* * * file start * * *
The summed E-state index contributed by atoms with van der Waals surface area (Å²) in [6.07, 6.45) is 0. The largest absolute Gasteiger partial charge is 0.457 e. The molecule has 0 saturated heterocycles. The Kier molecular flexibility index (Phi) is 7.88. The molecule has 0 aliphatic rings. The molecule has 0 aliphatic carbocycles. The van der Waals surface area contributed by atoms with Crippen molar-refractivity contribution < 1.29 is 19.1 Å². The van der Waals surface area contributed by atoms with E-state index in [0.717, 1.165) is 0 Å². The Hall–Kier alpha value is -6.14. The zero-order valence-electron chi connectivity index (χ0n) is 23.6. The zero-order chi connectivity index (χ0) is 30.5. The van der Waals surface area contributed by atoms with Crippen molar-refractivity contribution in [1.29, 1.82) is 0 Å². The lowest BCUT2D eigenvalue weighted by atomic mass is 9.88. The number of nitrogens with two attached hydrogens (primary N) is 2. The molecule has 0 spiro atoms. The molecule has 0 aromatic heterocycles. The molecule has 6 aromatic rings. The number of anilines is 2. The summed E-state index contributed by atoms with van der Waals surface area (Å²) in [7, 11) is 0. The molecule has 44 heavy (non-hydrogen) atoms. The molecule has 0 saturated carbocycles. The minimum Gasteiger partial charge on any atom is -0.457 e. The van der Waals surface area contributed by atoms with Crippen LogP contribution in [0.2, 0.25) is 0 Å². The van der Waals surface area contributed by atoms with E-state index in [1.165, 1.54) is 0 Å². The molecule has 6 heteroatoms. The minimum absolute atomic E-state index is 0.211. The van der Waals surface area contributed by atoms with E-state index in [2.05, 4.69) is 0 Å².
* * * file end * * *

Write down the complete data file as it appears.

The summed E-state index contributed by atoms with van der Waals surface area (Å²) in [6.07, 6.45) is 0. The largest absolute Gasteiger partial charge is 0.457 e. The molecule has 0 saturated heterocycles. The Kier molecular flexibility index (Phi) is 7.88. The molecule has 0 aliphatic rings. The molecule has 0 aliphatic carbocycles. The van der Waals surface area contributed by atoms with Crippen molar-refractivity contribution < 1.29 is 19.1 Å². The van der Waals surface area contributed by atoms with E-state index in [0.717, 1.165) is 0 Å². The Hall–Kier alpha value is -6.14. The zero-order valence-electron chi connectivity index (χ0n) is 23.6. The zero-order chi connectivity index (χ0) is 30.5. The van der Waals surface area contributed by atoms with Crippen molar-refractivity contribution in [1.29, 1.82) is 0 Å². The lowest BCUT2D eigenvalue weighted by atomic mass is 9.88. The number of nitrogens with two attached hydrogens (primary N) is 2. The molecule has 0 spiro atoms. The molecule has 0 aromatic heterocycles. The molecule has 6 aromatic rings. The number of anilines is 2. The summed E-state index contributed by atoms with van der Waals surface area (Å²) in [7, 11) is 0. The molecule has 44 heavy (non-hydrogen) atoms. The molecule has 0 saturated carbocycles. The minimum Gasteiger partial charge on any atom is -0.457 e. The van der Waals surface area contributed by atoms with Crippen LogP contribution in [0.2, 0.25) is 0 Å². The van der Waals surface area contributed by atoms with E-state index in [1.165, 1.54) is 0 Å². The molecule has 6 heteroatoms. The minimum absolute atomic E-state index is 0.211. The van der Waals surface area contributed by atoms with E-state index in [2.05, 4.69) is 0 Å².